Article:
McCalls 8141 dress guaranteed to make him smile

Couple at restaurant woman wearing Mccalls 8141 view C in silver satin

Anniversaries are special. That’s why I made McCalls 8141. It’s our silver anniversary, so I created a silver dress. Oh, I am happy to celebrate this 25th anniversary in #AstorMcCalls. I’ve been making a dress for the last few years to celebrate my wedding anniversary. Honestly, it’s a super long, drawn-out story about how that became a tradition. And that’s an entire blog post in itself. I’m not exactly sure where or when the tradition of me making a dress to celebrate our pivotal annual moment came from, but 25 years later, it is expected and anticipated by friends and family.  

The Anniversary Story for McCalls 8141

We were married young-ish. And when our friends were deciding to tie the knot or had lived together, had babies, and traveled together, we had been married a decade or more. As time went on, the making of the dress became a symbol of our enduring, loving existence. Last year, I made an overlay Simplicity dress, Simplicity 8545, with green rosettes. Fast forward to today, one year later, rosettes are a fashion thing. This time, I went for a more straightforward yet classy silhouette with McCalls 8141.  

What is a silver anniversary?

The silver anniversary is celebrated after 25 years of marriage. Silver is commonly associated with the 25th-anniversary milestone because of its remarkable qualities that symbolize the strength, resilience, and longevity of a couple’s marriage. The precious metal’s durability and luster reflect the enduring nature of a relationship that has withstood the test of time. The tradition of celebrating the 25th anniversary with silver is thought to have originated in medieval Germany, where wives were often presented with a magnificent silver wreath as a symbol of their enduring love and commitment after completing 25 years of marriage.

Let’s get into the silver anniversary and this dress for all occasions.  

Sewing Pattern Features of Astor McCalls

A dress with all the feels, M8141 has three views.

  1. View B: Long sleeves, high neck w/o pussybow
  2. View A: Puff sleeves, high neck with pussy-bow + shorter flared skirt
  3. View C: No sleeves, high neck, no bow and a straight skirt

With this pattern, you definitely have options. You could combine or pattern-mash any of those pattern elements together to create a unique version of McCalls 8141.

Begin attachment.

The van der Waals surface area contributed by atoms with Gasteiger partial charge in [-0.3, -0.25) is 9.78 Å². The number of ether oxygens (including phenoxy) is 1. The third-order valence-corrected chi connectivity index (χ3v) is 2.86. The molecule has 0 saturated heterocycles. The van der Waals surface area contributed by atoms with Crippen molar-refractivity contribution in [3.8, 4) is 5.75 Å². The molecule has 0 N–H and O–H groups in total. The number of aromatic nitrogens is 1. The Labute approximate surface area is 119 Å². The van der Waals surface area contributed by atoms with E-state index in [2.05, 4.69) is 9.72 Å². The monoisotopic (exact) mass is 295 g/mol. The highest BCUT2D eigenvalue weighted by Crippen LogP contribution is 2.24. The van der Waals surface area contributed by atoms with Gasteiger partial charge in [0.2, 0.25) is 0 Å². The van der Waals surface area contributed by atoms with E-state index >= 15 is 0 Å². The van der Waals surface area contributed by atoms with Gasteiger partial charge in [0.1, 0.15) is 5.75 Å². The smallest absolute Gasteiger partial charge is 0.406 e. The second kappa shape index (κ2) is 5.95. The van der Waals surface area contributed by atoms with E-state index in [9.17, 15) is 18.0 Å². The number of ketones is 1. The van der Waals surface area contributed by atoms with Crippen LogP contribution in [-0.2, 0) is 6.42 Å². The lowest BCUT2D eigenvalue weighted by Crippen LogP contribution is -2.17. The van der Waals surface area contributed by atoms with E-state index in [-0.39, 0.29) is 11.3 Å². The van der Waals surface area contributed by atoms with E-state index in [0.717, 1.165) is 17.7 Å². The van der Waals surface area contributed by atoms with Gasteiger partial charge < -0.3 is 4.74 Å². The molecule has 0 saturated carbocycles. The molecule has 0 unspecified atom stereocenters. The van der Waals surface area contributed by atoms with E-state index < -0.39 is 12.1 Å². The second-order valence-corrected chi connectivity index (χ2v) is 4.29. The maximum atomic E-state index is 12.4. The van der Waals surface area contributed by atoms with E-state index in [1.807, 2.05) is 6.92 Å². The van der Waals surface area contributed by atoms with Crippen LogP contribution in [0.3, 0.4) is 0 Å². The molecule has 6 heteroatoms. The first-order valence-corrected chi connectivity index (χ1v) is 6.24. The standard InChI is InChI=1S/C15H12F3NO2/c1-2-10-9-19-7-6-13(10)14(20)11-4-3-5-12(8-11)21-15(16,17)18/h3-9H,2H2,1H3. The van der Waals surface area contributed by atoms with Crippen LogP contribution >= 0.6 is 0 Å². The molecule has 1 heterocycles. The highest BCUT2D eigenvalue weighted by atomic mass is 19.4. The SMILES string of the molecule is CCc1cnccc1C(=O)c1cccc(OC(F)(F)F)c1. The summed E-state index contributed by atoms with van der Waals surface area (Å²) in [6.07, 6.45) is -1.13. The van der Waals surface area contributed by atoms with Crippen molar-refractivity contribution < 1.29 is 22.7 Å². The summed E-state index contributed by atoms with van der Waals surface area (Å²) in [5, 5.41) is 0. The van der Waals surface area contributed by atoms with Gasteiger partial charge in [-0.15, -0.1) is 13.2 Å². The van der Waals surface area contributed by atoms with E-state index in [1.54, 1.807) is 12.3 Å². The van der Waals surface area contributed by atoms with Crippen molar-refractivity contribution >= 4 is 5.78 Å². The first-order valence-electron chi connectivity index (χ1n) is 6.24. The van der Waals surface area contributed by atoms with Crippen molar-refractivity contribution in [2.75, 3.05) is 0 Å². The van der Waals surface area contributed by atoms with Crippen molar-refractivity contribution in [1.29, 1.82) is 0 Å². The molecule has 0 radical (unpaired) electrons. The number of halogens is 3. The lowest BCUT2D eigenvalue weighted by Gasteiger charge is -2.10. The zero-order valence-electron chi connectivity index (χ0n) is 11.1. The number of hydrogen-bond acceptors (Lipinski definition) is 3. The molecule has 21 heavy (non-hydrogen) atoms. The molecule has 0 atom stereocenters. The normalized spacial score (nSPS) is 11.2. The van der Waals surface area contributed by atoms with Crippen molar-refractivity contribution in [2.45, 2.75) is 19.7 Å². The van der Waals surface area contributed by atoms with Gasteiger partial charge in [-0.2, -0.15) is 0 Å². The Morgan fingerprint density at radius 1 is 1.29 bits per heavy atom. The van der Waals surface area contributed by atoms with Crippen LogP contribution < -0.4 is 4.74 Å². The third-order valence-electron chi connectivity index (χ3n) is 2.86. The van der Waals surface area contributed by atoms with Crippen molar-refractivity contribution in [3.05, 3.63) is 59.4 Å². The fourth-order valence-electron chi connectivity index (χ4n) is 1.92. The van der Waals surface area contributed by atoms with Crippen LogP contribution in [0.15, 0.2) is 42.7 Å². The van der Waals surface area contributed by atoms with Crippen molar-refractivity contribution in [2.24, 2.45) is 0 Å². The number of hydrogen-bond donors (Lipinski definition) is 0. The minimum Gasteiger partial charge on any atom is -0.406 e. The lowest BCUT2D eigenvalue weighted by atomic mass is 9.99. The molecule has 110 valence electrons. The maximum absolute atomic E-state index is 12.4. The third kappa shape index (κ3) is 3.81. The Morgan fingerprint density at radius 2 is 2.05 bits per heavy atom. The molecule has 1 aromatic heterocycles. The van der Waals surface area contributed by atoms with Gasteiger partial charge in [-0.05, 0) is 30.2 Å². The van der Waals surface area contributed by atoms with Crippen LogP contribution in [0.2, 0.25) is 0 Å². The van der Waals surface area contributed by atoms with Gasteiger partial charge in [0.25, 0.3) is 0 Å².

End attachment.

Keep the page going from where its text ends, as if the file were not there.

Usually, I don’t do this, but I let my husband choose the sewing view for McCalls 8141 despite our anniversary being in February. He chose View C with no sleeves. Wildly, I also let him choose his favorite hairstyle for me. He never says anything about the seemingly random constant hair changes I go through, so I figured it was his one time to express what he wanted. View C it is in 44-degree weather. I looked a little crazy, but oh well. 

Silver Fabric for McCalls 8141

After hemming and hawing quite a bit about the dress and, of course, the color, I leaned into silver full throttle. I wanted to look back and remember this moment in time, in history, for us. Besides, we lived through the COVID-19 pandemic, the 911 attacks, Y2K, Princess Diana’s death, two US presidential impeachments, and several personal and family battles. This moment deserved to be celebrated in silver in complete solidarity. 

I was on the hunt for silver fabric. In particular, I wanted a silver fabric with a little bit of sheen, something fancy to fit the occasion. That’s when I saw it. I was returning from a brief little Orlando trip, and I always stop by the Fabric Super Store in Maitland, Florida. They have a good selection of garment fabrics, though I would argue that over the years of my shopping there, more and more fabrics are 100% cotton and geared toward quilters.

The fabric I chose was in the special occasion section and has little to no stretch but gives on bias. It is a high-quality polyester in the satin family and doesn’t snag easily. For the lining for McCalls 8141, I chose a complimentary fabric with no sheen and no stretch.

Petite Challenges with McCalls 8141

Let’s get into making this petite-worthy! I would love to say that I made every petite adjustment I should have made, but I didn’t! Nope, the one fail was the bodice. If you are making this dress and you are under 5’4”, make bodice adjustments. Three adjustments in particular are essential:

1) Bodice/Midriff length, 2) Skirt length adjustments, and 3) the armhole depth.

My bodice with the midriff is undesirably longer than my torso. I do get a little bunching at the waist that is not appreciated. When I make it again, I will remove about an inch to tighten the fit.

The armhole depth is monstrous. Again, I felt like my boobs were waving to fans on the outside. If this is you, make a side seam and/or depth adjustment to the paper pattern BEFORE you sew it. 

Also, if you are making McCalls 8141 and are styling it for a petite frame, I advise removing several inches from the skirt. I removed over five inches, and it is still quite long but perfect with a heel or tall shoe.  

Closures for M8141

Warning! This dress has a peculiar back closure. Yup, the zipper comes to the waist, and the bodice is sort of free-floating. Someone thought putting a hook and eye closure at the top of McCalls 8141 would be dandy. Bad idea, seriously, no. Who designed that? It is way too much fabric, and any woman getting dressed alone would hate putting this on, so I put a big fancy button there. Other makers have added buttons or other closures to the back, which makes sense.

Final thoughts on Astor McCalls/McCalls 8141

McCalls 8141 is a solid pattern. You can create a mini collection of extraordinary dresses with this pattern. Just remember to do some pattern work with the bodice and length for the perfect fit. 

What about you? Have you made McCalls 8141? Do you have any tips to share?